The most mature and substantive picture to have yet emerged from the Marvel Cinematic Universe.
The shaming of “Batman v Superman: Dawn of Justice” will continue apace — or better still, be forgotten entirely — in the wake of “Captain America: Civil War,” a decisively superior hero-vs.-hero extravaganza that also ranks as the most mature and substantive picture to have yet emerged from the Marvel Cinematic Universe. Very much an “Avengers” movie in scope and ambition if not title (the conspicuous absence of Thor and Hulk notwithstanding), this chronicle of an epic clash between two equally noble factions, led by Captain America and Iron Man, proves as remarkable for its dramatic coherence and thematic unity as for its dizzyingly inventive action sequences; viewers who have grown weary of seeing cities blow up ad nauseam will scarcely believe their luck at the relative restraint and ingenuity on display. Buoyed by hearty critical support, 3D ticket premiums and enormous fan-ticipation, Disney’s May 6 release should have little trouble outperforming 2014’s “Captain America: The Winter Soldier” ($714 million worldwide) and could land in roughly the same commercial arena as the “Avengers” pics, both of which earned north of $1 billion globally.
As directed with escalating confidence by sibling filmmakers Joe and Anthony Russo (who helmed “The Winter Soldier”), and intricately scripted by Christopher Markus and Stephen McFeely (who have been with the series since 2011’s “Captain America: The First Avenger”), “Civil War” is nothing if not a testament to the benefits of continuity; this is the rare Marvel sequel that feels like not just a continuation but a culmination. You can sense the movie plumbing the depths of its own history with a 1991-set opening flashback, in which James “Bucky” Buchanan (the brooding Sebastian Stan) is sprung from cryogenic deep-freeze by Russian soldiers, who proceed to activate the cold-blooded, metal-armed killing machine lurking within known as the Winter Soldier.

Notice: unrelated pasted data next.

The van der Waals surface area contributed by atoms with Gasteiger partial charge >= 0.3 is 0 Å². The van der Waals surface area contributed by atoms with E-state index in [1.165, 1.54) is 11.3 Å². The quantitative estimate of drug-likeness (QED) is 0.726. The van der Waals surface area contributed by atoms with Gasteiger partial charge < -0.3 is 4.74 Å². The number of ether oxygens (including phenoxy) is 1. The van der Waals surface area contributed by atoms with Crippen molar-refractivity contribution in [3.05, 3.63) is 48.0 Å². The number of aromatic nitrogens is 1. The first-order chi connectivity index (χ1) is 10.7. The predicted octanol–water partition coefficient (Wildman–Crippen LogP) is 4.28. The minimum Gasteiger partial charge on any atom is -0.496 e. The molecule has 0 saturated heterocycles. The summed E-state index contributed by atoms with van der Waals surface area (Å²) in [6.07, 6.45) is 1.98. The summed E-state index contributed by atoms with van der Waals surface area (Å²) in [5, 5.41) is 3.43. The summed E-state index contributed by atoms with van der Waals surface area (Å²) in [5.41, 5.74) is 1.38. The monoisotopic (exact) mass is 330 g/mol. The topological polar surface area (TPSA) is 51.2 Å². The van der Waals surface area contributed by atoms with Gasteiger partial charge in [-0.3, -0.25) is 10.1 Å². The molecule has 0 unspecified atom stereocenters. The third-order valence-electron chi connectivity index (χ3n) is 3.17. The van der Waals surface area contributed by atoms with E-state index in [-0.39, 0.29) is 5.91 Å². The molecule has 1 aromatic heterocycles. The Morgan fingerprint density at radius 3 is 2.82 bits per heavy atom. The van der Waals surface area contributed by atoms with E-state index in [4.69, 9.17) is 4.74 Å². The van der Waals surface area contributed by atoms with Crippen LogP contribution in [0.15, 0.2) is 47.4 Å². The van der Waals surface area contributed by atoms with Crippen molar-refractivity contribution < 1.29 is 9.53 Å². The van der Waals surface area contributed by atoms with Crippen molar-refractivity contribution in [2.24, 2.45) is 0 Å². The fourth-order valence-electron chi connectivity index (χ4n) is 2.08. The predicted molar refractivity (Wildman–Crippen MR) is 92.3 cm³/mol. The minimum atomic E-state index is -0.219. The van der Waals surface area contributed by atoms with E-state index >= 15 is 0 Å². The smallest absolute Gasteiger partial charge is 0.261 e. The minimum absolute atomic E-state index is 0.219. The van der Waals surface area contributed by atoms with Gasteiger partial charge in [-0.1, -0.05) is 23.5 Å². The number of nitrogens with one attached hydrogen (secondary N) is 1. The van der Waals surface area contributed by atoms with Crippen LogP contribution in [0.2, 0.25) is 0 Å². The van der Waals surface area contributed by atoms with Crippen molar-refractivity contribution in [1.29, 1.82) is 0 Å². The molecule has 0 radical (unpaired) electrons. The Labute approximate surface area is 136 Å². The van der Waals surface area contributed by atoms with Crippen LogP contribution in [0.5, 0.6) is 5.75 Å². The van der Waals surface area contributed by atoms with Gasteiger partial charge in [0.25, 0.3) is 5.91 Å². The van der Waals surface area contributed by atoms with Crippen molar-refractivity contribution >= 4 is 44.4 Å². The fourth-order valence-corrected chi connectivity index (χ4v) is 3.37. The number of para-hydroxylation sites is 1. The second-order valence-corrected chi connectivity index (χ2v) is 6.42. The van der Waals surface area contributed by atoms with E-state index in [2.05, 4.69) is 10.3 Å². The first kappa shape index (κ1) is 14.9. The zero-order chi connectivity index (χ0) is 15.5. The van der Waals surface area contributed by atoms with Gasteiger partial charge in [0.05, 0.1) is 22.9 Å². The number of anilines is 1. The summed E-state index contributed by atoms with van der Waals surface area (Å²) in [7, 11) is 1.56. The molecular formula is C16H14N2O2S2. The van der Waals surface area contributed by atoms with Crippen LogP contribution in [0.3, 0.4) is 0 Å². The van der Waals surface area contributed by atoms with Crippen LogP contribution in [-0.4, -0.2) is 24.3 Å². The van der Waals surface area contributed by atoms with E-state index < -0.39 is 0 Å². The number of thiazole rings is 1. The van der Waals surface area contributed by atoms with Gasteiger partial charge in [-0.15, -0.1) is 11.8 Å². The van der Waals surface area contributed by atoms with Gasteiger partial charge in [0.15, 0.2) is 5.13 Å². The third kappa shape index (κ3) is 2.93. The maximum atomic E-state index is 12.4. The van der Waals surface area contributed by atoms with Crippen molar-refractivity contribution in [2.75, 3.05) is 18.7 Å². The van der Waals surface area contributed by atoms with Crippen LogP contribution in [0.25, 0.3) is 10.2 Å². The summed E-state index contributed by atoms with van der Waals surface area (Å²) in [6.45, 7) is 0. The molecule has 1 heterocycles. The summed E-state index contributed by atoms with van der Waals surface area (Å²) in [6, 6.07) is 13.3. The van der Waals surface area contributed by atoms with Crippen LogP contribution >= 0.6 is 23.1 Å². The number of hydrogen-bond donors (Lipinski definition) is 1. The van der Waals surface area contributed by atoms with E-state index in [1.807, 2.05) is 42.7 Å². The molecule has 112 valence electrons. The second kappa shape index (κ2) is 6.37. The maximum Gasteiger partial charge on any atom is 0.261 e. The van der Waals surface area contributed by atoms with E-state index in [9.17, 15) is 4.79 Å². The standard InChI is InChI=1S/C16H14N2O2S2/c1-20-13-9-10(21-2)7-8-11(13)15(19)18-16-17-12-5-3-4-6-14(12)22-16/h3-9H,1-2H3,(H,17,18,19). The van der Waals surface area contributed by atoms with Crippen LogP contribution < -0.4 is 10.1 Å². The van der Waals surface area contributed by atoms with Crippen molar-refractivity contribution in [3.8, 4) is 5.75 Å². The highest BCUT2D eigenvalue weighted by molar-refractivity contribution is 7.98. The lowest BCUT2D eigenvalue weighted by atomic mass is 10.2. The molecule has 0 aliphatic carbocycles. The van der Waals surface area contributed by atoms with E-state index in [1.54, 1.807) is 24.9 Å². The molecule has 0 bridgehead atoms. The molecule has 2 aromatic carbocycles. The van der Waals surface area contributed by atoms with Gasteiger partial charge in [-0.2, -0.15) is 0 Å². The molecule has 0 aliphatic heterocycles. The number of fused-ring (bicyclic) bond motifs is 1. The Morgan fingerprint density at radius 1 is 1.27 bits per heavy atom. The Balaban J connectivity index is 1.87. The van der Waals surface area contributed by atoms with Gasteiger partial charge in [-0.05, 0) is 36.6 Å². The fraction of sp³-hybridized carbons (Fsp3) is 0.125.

The nature of his first assignment is a mystery to which the picture occasionally alludes but leaves chillingly unresolved until the end. Back in the present day, Bucky’s estranged old buddy Steve Rogers (Chris Evans), aka Captain America, finds himself on a routine mission in Lagos with his team, which includes the fierce Natasha Romanoff/Black Widow (Scarlett Johansson), the telekinetically gifted Wanda Maximoff/Scarlet Witch (Elizabeth Olsen), and the high-flying Sam Wilson/Falcon (Anthony Mackie). But the ensuing battle has tragically unforeseen consequences, and the U.S. secretary of state (William Hurt), fed up with the fiery trail of fatalities and mass destruction the Avengers have left behind them, encourages them to agree to the Sokovia Accords, which will place them under the jurisdiction of the United Nations.
Haunted by his own role in the civilian deaths that occurred during the big-bang climax of “Avengers: Age of Ultron,” Tony Stark/Iron Man (Robert Downey Jr.) wholeheartedly supports this solution, which is also backed by his faithful No. 2, Lt. James Rhodes/War Machine (Don Cheadle), and the otherworldly humanoid philosopher-freak known as the Vision (Paul Bettany). But while Natasha and Wanda both understand the logic of Tony’s decision, Rogers is having none of it: To submit to the U.N., he feels, would deal too great a blow to their autonomy and effectively destroy their ability to mobilize and act as needed. Captain America’s defiance only intensifies when yet another deadly attack occurs, this time in Vienna, and the Winter Soldier is clearly implicated. As far as Iron Man is concerned, the Buck stops here, but Rogers, like the audience, knows there’s more to the story than meets the eye.
Not every globe-trotting action movie is self-critical enough to acknowledge the many lives that are presumably lost when buildings blow up and cars flip over. And while the idea of collateral damage was certainly central to the conflict in “Batman v Superman,” that film ultimately banished any sense of ethical responsibility — and any lingering audience goodwill — with its bombastic and incoherent end-of-the-world climax. Whatever apocalyptic associations its title may generate, “Captain America: Civil War” turns out to be an infinitely smarter piece of multiplex mythmaking, blessed as it is with a new villain (played with unnerving subtlety by Daniel Bruhl) who has more on his mind than blowing human civilization to smithereens. And the sides-taking showdown between Team Captain America and Team Iron Man, far from numbing the viewer with still more callous acts of destruction, is likely to leave you admiring its creativity.